The Weekly Newsletter of MIT Linguistics

MIT Colloquium 12/8 - Jason Riggle (UChicago)

Speaker: Jason Riggle (University of Chicago)
Title: The co-grammar of English: interjections and other formulaic language
Time: Friday, December 8th, 3:30-5pm
Place: 32-155

Most sentences are unique … except the ones that aren’t. The frequency distribution in any corpus of natural language has a famously `long tail’ filled with unique phrases only ever used once.  Conversely, the other end of the distribution is filled with endless repetitions of familiar and formulaic phrases used to manage conversation (yeah, mhm, oh, y’know, right, okay, well), express reactions (aw man, wow, cool, whoa, yuck, yikes, phew), and serve social scripts (good morning, thanks, fuck off, I’m sorry).    

We observe three quirky properties that seem to be peculiar to the frequent and formulaic phrases at the fat end of the distribution.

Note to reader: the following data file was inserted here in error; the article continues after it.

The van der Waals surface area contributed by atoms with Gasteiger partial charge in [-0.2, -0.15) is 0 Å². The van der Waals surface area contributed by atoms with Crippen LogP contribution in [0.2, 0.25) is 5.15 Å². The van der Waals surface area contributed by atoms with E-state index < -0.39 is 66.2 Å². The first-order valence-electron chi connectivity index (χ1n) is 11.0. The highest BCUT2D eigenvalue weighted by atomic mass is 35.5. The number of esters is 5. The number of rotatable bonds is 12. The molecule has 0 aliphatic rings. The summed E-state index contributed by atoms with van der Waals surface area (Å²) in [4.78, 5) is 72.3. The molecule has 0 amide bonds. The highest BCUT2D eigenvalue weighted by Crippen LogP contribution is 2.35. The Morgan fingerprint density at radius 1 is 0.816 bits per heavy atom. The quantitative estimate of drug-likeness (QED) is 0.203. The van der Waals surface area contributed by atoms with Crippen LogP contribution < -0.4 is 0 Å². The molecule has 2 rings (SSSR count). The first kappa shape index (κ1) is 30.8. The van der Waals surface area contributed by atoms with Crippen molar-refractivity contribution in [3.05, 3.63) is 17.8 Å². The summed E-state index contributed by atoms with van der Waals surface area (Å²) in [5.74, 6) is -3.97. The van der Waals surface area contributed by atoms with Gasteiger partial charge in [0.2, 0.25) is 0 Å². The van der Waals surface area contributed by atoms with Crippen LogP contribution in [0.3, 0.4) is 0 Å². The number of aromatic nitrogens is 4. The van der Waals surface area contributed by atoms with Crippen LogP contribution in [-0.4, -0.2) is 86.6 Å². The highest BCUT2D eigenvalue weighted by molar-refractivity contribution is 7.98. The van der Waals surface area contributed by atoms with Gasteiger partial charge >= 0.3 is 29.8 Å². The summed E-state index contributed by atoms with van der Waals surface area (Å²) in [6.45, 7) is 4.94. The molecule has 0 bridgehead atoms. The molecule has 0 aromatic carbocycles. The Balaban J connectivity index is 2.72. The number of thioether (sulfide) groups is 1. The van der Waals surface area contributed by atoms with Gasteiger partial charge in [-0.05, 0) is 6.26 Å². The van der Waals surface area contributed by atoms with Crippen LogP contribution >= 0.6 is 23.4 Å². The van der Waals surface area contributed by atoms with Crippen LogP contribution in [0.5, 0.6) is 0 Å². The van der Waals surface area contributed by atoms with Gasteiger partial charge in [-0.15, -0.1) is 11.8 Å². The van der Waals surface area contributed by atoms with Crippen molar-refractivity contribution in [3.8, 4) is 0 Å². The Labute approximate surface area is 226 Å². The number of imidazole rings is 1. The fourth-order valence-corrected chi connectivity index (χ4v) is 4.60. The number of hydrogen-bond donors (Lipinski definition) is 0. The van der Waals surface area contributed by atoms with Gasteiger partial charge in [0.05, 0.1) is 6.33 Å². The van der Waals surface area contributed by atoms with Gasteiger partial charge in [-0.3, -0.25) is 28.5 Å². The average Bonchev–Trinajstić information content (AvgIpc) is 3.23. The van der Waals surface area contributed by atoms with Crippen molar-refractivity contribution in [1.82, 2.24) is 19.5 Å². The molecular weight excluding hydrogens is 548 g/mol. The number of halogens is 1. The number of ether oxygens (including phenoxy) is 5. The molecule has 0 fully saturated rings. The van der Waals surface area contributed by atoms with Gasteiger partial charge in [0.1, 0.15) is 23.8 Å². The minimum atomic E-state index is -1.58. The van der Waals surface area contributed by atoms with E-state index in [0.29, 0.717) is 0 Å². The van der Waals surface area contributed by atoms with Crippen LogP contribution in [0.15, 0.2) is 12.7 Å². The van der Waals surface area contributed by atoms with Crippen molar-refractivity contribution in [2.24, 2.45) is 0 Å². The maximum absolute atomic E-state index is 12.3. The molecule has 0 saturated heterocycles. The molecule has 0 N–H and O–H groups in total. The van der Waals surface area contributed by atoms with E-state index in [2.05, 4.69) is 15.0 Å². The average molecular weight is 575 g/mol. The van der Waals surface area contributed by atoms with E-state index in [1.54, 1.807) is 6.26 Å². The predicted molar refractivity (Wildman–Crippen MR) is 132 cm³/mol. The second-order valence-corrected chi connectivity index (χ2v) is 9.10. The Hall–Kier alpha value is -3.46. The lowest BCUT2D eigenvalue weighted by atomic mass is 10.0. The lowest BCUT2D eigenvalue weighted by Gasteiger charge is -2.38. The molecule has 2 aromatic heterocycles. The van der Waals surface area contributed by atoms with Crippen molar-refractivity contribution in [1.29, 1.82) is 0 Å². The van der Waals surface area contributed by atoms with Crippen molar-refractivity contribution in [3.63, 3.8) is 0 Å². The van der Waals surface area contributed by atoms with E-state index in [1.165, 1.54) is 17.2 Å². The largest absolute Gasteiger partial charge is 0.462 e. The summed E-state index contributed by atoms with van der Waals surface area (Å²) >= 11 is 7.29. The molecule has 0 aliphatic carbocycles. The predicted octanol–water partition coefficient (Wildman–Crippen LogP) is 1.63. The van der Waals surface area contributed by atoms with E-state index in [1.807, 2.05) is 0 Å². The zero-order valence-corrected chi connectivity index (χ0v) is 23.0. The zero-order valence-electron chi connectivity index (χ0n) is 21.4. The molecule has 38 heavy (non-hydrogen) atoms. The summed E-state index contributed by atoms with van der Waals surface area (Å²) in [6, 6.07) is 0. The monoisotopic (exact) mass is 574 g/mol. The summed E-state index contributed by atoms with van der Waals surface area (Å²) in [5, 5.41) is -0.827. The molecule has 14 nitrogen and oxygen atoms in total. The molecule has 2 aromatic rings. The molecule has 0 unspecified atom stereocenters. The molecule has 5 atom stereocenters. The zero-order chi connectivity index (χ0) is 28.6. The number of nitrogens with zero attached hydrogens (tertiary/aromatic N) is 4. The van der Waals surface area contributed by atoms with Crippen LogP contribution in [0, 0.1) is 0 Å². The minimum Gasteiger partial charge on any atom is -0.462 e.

1) phones — phones/phonotactics/phonation outside the productive phonology 
    2) tones — phrase-specific intonational contours and floating intonational contours
    3) emblems — manual gestures with highly conventionalized meaning that occur with (and substitute for) verbal equivalents 

These properties tend to occur together and seem to be restricted to the elements at the fat end of the distribution. We propose that this be explained by positing a co-grammar for English that operates over frequent and formulaic phrases. In addition to accounting for the presence and distribution of properties (1-3) a co-grammar makes it possible to account for an over-abundance of surface regularities in the fat end of the distribution (e.g., prosodic doubling: hear hear, there there, come come, now now, aye aye, nix nix, etc.) and the presence of proto-morphology in patterns which seem compositional but not productive ({welp, nope, yup, yep}, {wowza, yowza, wowzers, yowzers, yeppers, yuppers, right-o, neat-o}, {whatevs, natch, obvs, obvi}).